I think the Apostle Paul reveals the right attitude in the book of Philippians. Paul was in prison. He knew that at any moment he might hear soldiers coming down the hallway to take him to his execution. It had already happened to many Christians and the possibility was great that it might happen to him. As Paul thought about the prospect of death he wrote these wonderful words,
21 For to me, to live is Christ and to die is gain. 22 If I am to go on living in the body, this will mean fruitful labor for me. Yet what shall I choose? I do not know! 23 I am torn between the two: I desire to depart and be with Christ, which is better by far; 24 but it is more necessary for you that I remain in the body. 25 Convinced of this, I know that I will remain, and I will continue with all of you for your progress and joy in the faith, 26 so that through my being with you again your joy in Christ Jesus will overflow on account of me.
27 Whatever happens, conduct yourselves in a manner worthy of the gospel of Christ. [Philippians 1:21-27]
This was Paul’s struggle: He didn’t know what to pray for. Should he pray that he live so he could continue to live his life to honor and serve Jesus Christ? Or should he eagerly prepare for death and the joy that would come from meeting Christ? Paul believed God still had work for him to do. Paul was right. He did not die in the Philippian jail. He was to serve the Lord for several more years before he was able to meet the Lord.
I picture Donna’s battle with cancer much like Paul’s battle in the prison. Donna was not afraid to die. In fact, last Saturday night Donna finally was granted the joy of meeting the Lord whom she had served all her life. Throughout her treatments Donna felt every day was God’s way of saying there was more work to be done. She served faithfully when she was in pain and when she was not. She understood that in the life of the Christian there are no accidents. God works as He sees fit to accomplish His purpose in our lives. Donna Kleinkopf submitted to God’s purpose.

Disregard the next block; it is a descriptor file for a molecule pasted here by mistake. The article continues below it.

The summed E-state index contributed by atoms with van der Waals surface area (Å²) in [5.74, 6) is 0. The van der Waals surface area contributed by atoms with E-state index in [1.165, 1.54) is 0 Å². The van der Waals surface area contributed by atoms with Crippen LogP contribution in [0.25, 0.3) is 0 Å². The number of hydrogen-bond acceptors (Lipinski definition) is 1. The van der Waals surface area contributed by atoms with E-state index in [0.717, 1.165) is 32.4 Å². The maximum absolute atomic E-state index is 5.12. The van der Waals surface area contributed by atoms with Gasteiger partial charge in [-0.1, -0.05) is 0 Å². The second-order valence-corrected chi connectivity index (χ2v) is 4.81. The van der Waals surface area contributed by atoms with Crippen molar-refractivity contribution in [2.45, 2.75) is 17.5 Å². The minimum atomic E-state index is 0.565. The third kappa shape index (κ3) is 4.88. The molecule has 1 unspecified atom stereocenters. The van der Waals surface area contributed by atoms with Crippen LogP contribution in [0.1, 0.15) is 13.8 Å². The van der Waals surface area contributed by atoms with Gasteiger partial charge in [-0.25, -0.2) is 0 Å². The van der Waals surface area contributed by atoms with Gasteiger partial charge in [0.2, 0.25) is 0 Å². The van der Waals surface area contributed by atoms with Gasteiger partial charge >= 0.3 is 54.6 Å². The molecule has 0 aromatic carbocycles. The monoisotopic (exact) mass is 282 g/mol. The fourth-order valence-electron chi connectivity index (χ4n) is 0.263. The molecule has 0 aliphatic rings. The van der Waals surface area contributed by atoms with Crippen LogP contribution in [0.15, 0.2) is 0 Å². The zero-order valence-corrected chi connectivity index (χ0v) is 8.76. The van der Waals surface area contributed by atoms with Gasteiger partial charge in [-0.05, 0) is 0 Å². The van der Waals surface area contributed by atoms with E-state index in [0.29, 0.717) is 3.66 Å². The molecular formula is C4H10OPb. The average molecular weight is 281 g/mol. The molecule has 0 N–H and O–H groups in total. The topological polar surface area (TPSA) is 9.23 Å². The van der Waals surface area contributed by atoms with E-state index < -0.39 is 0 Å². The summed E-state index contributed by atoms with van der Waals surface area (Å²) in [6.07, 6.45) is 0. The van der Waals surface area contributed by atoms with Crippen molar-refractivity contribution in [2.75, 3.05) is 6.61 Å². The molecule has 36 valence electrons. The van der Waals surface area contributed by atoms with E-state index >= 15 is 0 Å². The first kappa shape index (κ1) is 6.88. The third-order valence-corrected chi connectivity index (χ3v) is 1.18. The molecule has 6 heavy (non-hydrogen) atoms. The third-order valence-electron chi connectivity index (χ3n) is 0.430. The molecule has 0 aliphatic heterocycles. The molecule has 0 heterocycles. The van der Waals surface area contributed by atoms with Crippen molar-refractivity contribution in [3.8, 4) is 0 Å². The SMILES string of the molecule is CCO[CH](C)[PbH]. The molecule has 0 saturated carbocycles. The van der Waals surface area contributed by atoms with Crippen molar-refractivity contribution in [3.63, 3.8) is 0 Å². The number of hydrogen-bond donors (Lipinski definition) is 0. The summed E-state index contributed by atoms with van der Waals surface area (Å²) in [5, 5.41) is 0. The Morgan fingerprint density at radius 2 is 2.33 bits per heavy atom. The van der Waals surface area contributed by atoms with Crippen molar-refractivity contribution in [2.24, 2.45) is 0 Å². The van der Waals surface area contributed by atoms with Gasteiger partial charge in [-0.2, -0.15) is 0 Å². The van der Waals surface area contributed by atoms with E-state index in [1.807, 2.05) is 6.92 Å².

In Revelation 7 we are granted this great picture of life in Heaven for those who have served the Lord faithfully,
“they are before the throne of God
and serve him day and night in his temple;
and he who sits on the throne will spread his tent over them.
16 Never again will they hunger;
never again will they thirst.
The sun will not beat upon them,
nor any scorching heat.
17 For the Lamb at the center of the throne will be their shepherd;
he will lead them to springs of living water.
And God will wipe away every tear from their eyes.”
1 Corinthians 2:9 says, “No one has ever imagined what God has prepared for those who love him.” In other words, imagine the best place there is. Imagine the peace, the joy, the rest, the acceptance, the fulfillment, the satisfaction, the love, and the celebration. Imagine the best place you can think of…..and then remind yourself that Heaven is way better than what you imagine. It is better than that first step as a child into Disneyworld. It is better than the moment you fell in love. It is better than the day you slept in your new home. It is better than the first time your held your child in your arms. It is even better than a family gathering at Christmas. This better place is where Donna is today.
Please understand. I am not suggesting that you should not feel sad today. Loss and separation are painful. Tears are given to us by God. Jesus cried at the grave of Lazarus and He knew he was going to see Lazarus in just a few minutes! Feel no shame for your tears and that sense of emptiness that comes with losing something significant in your life. The death of those we love is hard and increases our own longing for Heaven.